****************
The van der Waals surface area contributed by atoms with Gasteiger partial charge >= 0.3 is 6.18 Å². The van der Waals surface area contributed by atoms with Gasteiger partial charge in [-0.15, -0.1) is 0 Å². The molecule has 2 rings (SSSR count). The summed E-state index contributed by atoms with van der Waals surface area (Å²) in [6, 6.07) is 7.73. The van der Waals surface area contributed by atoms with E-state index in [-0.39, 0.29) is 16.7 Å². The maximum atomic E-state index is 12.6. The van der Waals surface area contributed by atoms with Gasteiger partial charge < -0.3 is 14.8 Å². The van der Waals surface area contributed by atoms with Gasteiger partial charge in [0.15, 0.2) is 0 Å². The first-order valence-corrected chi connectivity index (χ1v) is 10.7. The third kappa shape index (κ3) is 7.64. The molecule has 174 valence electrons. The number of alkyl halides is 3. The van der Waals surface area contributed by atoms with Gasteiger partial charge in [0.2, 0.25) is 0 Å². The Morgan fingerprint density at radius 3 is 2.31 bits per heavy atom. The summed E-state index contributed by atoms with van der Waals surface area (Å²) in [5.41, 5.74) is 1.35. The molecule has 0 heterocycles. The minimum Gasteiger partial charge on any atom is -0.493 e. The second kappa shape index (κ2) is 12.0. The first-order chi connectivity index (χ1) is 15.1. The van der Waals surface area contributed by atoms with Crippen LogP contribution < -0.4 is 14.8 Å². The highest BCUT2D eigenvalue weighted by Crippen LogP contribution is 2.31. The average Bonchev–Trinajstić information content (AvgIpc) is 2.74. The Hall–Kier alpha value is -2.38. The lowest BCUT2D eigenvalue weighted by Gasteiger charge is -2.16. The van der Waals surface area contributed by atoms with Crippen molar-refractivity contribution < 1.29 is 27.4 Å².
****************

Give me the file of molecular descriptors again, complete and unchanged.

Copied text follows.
The van der Waals surface area contributed by atoms with Gasteiger partial charge >= 0.3 is 6.18 Å². The van der Waals surface area contributed by atoms with Gasteiger partial charge in [-0.15, -0.1) is 0 Å². The molecule has 2 rings (SSSR count). The summed E-state index contributed by atoms with van der Waals surface area (Å²) in [6, 6.07) is 7.73. The van der Waals surface area contributed by atoms with E-state index in [-0.39, 0.29) is 16.7 Å². The maximum atomic E-state index is 12.6. The van der Waals surface area contributed by atoms with Gasteiger partial charge < -0.3 is 14.8 Å². The van der Waals surface area contributed by atoms with Gasteiger partial charge in [0.15, 0.2) is 0 Å². The first-order valence-corrected chi connectivity index (χ1v) is 10.7. The third kappa shape index (κ3) is 7.64. The molecule has 174 valence electrons. The number of alkyl halides is 3. The van der Waals surface area contributed by atoms with Gasteiger partial charge in [0.2, 0.25) is 0 Å². The Morgan fingerprint density at radius 3 is 2.31 bits per heavy atom. The summed E-state index contributed by atoms with van der Waals surface area (Å²) in [5.41, 5.74) is 1.35. The molecule has 0 heterocycles. The minimum Gasteiger partial charge on any atom is -0.493 e. The second kappa shape index (κ2) is 12.0. The first-order chi connectivity index (χ1) is 15.1. The van der Waals surface area contributed by atoms with Crippen LogP contribution < -0.4 is 14.8 Å². The highest BCUT2D eigenvalue weighted by Crippen LogP contribution is 2.31. The average Bonchev–Trinajstić information content (AvgIpc) is 2.74. The Hall–Kier alpha value is -2.38. The lowest BCUT2D eigenvalue weighted by Gasteiger charge is -2.16. The van der Waals surface area contributed by atoms with Crippen molar-refractivity contribution < 1.29 is 27.4 Å².